Meet the East Village Bird Artist Bringing a $125,000 Pigeon Coop to Frieze New York

The classic work will be stocked with eight pure white pigeons.

Anton van Dalen with two of his baby pigeons. Courtesy of Sarah Cascone.
Anton van Dalen with two of his baby pigeons. Courtesy of Sarah Cascone.

Bird lovers have an extra reason to take note of Frieze New York this year. As part of its booth at the Randall’s Island art fair, New York’s P.P.O.W. gallery will present an artwork by Anton van Dalen stocked with eight live pigeons, all pure white.

The birds will live in the big white Frieze tent for the duration of the fair (May 4–7, 2017) housed in The Pigeon Car, which is pretty much exactly what it sounds like: a large car-shaped sculpture/pigeon coop. The piece was made for a 1987 exhibition, titled “Immigrants and Refugees: Heroes or Villains?,” at New York’s Exit Art, an alternative art space. It was shown a handful of other times in the decade that followed, and again at New York’s Sargent’s Daughters in 2016.

The view pigeon coop on Anton van Dalen's roof. Courtesy of Sarah Cascone.

The view pigeon coop on Anton van Dalen’s roof. Courtesy of Sarah Cascone.

At Frieze, the work will be sale for $125,000—pigeons not included, although the artist is happy to provide tips should the buyer be interested in activating the work. For the fair, Van Dalen is stocking the installation with his own prized birds, of the Tippler variety, bred over the years to have the whitest feathers possible. They are considered “High Flyers,” because a flock will fly high into the air when released into the sky.

A longtime member of the Flying Tippler Society of the USA, Van Dalen has loved pigeons since he was a child, and has a coop on the roof of his home and studio in the East Village, where he has lived since 1971. It’s one of the last remaining coops in the neighborhood.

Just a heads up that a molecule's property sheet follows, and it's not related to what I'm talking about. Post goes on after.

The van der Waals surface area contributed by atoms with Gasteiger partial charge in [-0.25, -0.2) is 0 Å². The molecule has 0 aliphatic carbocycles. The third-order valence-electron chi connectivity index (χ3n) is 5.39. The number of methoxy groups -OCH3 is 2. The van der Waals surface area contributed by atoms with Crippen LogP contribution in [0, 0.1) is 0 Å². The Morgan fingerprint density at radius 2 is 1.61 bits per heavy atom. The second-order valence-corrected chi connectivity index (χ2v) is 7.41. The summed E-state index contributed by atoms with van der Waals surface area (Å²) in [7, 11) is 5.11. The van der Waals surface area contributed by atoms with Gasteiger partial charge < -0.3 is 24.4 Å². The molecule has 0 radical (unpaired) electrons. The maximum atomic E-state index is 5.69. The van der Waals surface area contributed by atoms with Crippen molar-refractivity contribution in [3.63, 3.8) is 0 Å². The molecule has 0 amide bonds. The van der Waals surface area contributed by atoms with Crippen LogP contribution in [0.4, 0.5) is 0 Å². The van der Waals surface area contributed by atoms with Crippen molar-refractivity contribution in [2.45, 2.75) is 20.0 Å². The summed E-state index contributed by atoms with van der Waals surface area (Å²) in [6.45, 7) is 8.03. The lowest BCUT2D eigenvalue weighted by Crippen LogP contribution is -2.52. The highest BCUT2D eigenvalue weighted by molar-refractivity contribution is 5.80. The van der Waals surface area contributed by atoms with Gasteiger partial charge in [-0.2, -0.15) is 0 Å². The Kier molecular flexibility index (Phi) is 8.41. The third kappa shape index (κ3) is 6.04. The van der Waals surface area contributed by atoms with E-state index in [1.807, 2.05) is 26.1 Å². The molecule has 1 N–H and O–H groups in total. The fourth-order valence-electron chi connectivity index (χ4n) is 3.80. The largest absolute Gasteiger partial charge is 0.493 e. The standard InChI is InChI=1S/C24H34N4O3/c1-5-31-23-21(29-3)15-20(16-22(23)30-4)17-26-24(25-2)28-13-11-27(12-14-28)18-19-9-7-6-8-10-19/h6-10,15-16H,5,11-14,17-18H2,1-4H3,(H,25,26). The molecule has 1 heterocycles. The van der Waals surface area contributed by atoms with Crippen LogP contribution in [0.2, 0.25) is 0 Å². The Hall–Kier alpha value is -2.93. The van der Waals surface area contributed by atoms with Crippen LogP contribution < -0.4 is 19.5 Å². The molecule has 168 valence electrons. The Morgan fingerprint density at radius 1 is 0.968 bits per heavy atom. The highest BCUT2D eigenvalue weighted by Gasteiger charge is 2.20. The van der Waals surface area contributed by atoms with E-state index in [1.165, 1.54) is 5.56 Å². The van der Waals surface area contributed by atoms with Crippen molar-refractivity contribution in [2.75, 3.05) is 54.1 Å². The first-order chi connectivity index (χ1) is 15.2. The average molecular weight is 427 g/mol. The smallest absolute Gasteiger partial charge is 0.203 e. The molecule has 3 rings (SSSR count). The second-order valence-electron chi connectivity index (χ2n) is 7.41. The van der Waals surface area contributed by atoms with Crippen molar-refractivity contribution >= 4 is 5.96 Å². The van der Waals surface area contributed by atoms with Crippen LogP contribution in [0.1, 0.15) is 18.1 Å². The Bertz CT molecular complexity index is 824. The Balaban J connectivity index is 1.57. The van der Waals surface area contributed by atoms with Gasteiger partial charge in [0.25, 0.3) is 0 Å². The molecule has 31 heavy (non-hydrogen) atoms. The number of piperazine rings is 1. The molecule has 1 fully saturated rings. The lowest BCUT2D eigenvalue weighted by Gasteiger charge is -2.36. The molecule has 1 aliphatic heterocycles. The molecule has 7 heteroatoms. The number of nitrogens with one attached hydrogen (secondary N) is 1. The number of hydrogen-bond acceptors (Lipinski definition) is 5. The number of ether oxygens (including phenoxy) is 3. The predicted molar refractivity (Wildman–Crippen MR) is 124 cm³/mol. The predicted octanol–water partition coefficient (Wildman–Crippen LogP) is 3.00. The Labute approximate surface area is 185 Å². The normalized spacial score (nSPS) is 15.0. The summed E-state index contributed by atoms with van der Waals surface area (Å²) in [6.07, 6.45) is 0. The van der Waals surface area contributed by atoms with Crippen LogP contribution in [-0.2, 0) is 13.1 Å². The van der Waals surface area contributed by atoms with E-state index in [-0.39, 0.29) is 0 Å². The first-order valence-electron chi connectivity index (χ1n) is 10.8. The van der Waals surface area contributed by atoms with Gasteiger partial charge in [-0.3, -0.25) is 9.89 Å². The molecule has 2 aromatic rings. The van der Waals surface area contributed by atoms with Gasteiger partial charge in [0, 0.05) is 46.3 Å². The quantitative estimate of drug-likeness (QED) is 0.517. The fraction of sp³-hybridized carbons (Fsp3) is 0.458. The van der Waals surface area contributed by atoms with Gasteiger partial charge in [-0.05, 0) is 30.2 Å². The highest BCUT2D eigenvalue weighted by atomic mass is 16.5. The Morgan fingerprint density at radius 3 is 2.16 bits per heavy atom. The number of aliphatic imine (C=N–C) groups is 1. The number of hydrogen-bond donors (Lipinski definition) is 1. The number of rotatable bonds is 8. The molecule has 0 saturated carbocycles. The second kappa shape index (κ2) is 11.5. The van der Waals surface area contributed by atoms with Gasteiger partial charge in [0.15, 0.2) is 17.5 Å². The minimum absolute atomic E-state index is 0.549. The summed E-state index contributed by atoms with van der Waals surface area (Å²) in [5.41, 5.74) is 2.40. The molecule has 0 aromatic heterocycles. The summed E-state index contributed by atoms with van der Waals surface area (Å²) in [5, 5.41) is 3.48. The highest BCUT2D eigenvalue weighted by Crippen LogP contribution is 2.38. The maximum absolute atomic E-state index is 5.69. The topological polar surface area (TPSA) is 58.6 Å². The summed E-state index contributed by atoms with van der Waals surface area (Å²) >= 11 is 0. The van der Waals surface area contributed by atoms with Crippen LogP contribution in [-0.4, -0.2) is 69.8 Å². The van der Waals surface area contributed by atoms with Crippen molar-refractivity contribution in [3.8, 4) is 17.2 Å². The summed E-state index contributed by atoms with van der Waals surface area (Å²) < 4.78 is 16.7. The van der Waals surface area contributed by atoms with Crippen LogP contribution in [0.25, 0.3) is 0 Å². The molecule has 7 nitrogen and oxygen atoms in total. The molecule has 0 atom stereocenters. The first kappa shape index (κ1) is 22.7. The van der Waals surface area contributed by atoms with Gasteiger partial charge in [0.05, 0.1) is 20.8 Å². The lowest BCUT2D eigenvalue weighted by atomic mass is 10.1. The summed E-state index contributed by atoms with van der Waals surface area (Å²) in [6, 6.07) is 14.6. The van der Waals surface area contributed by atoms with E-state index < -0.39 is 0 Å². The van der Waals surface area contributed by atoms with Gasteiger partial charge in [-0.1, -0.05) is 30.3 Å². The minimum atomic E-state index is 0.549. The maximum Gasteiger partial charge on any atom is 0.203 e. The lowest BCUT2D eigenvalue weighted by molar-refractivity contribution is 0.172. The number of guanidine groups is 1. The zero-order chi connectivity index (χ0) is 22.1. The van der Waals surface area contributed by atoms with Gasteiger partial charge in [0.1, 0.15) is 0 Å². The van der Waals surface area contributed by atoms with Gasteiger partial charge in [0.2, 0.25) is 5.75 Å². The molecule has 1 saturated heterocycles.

Anton van Dalen with The Pigeon Car in 1987. Courtesy of P.P.O.W.

Anton van Dalen with The Pigeon Car in 1987. Courtesy of P.P.O.W.

The artist immigrated to the US as a child after World War II. “We lost our home, the Germans took it over, [and] we became refugees,” Van Dalen told me during a recent visit to his studio, recalling hiding in the basement during bomb scares. Forced out, his family moved to a farm, a welcome respite from wartime fears. “That for me was totally magic, being exposed to domestic animals.”

“The birds have really been my life since I was a child,” he added. “Some people might call it an escape; I think of it as a parallel universe.” He finds the pigeon—common subject in his paintings and drawings—a useful image in his work because the dove is a well-known symbol of peace.

“These birds unite immigrant communities,” added P.P.O.W. co-founder Wendy Olsoff, noting that they are also “trained as carrier pigeons to send messages from one country to another.”

Anton van Dalen with the original poster for the Exit Art show where <em>The Pigeon Car</em> debuted in 1987. Courtesy of Sarah Cascone.

Anton van Dalen with the original poster for the Exit Art show where The Pigeon Car debuted in 1987. Courtesy of Sarah Cascone.